While ruling in the matter of Mohammed Abacha against the Federal Republic of Nigeria, Mr Ariwoola cited several definitions of forfeiture and concluded that “these definitions leave no doubt that forfeiture is a sanction, a fine by the court. It is penal and criminal in nature.”

READ ALSO  Umahi Orders Arrest Of APC Chairman, Reps Candidate Over Murder Of Three Persons

They also cited a February 20, 2019, decision of the U.S. Supreme Court, which accepted that a man whose vehicle was placed under forfeiture by state authorities in Indiana had been excessively punished via civil forfeiture. 

The American top justices defined the civil forfeiture Indiana imposed on Tyson Timbs as a fine that violated that country’s Eighth Amendment’s excessive fines clause.

“Protection against excessive punitive economic sanctions secured by the Clause is, to repeat, both “fundamental to our scheme of ordered liberty” and “deeply rooted in this Nation’s history and tradition,” the court said of civil forfeiture.

The Nigerian Constitution only stated that a person who had been fined before shall not be elected president, and did not say whether or not the forfeiture should be through a civil or criminal proceeding. 

Mr Obi’s lawyers said several dictionaries dating back to the 18th century have always defined forfeiture to also mean a fine, and the 2019 U.S. Supreme Court judgment proved that the definition still endures.

Consequently, upon the Timbs ruling, they argued that Mr Tinubu cannot successfully claim that he didn’t suffer any losses when the U.S. authorities seized the $460,000 from him in 1993.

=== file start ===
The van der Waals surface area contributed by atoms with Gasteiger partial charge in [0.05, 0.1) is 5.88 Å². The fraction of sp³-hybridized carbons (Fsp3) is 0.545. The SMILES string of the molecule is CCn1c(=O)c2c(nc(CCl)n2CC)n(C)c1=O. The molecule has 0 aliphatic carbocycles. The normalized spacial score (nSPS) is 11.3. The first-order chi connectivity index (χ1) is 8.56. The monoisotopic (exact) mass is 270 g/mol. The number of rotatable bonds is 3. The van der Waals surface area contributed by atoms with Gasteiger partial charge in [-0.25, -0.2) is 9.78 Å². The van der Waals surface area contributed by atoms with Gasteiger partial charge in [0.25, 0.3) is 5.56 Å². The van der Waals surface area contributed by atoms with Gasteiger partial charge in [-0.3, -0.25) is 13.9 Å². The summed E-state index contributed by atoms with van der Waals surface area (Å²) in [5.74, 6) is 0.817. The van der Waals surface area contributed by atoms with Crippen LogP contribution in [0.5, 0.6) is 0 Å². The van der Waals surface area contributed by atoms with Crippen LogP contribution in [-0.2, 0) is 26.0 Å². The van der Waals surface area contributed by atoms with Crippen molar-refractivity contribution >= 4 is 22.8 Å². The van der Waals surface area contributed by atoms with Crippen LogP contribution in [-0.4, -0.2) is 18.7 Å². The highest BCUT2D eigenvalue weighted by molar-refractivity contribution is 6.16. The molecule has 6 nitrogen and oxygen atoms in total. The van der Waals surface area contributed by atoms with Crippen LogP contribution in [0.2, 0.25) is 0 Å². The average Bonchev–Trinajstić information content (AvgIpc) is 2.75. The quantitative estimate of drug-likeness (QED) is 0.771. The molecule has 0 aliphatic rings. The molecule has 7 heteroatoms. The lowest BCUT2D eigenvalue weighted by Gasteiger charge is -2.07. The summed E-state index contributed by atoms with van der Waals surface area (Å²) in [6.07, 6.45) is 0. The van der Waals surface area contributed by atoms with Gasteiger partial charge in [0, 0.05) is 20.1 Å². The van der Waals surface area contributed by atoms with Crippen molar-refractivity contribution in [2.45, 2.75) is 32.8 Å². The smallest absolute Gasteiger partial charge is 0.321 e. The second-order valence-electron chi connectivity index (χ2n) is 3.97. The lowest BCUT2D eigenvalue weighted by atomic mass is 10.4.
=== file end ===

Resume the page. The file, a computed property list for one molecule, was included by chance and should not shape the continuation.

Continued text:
“Why did Timbs challenge the forfeiture proceedings if he was not to be personally affected?” Mr Obi’s lawyers said. “Can it be honestly argued that the 2nd Respondent (Mr Tinubu) herein did not suffer economic sanction when he forfeited 460,000 USD to the US Government?”

READ ALSO  2023: Nothing can stop Tinubu from winning - Pastor

Mr Tinubu’s lawyers promptly dismissed the argument as counterproductive to Mr Obi’s case because Mr Timbs had pled guilty to narcotics business and was sentenced to jail before the forfeiture proceeding was introduced into the matter by the state government. 

But Mr Obi was only seeking to establish that courts in Nigeria and the U.S. accepted the definition of forfeiture as also constituting a fine in order to satisfy the Constitution’s specific mention of fine as sufficient ground for disqualification, an argument Mr Tinubu’s lawyers did not address. 

Mr Obi’s July 20, 2023, written address came days after Mr Tinubu argued in his written address that the U.S. forfeiture was not sufficient ground to nullify his presidential victory. He also threatened that there could be anarchy should he be removed from office on the basis of his failure to get 25 per cent of votes cast in Abuja, a statement that was widely condemned and which Mr Obi’s lawyers addressed in their written address as unfounded because the Constitution was clear on the 25 per cent vote requirement in the nation’s capital. 

images 9 2

Recommended For You

About the Author: Akelicious

Leave a Reply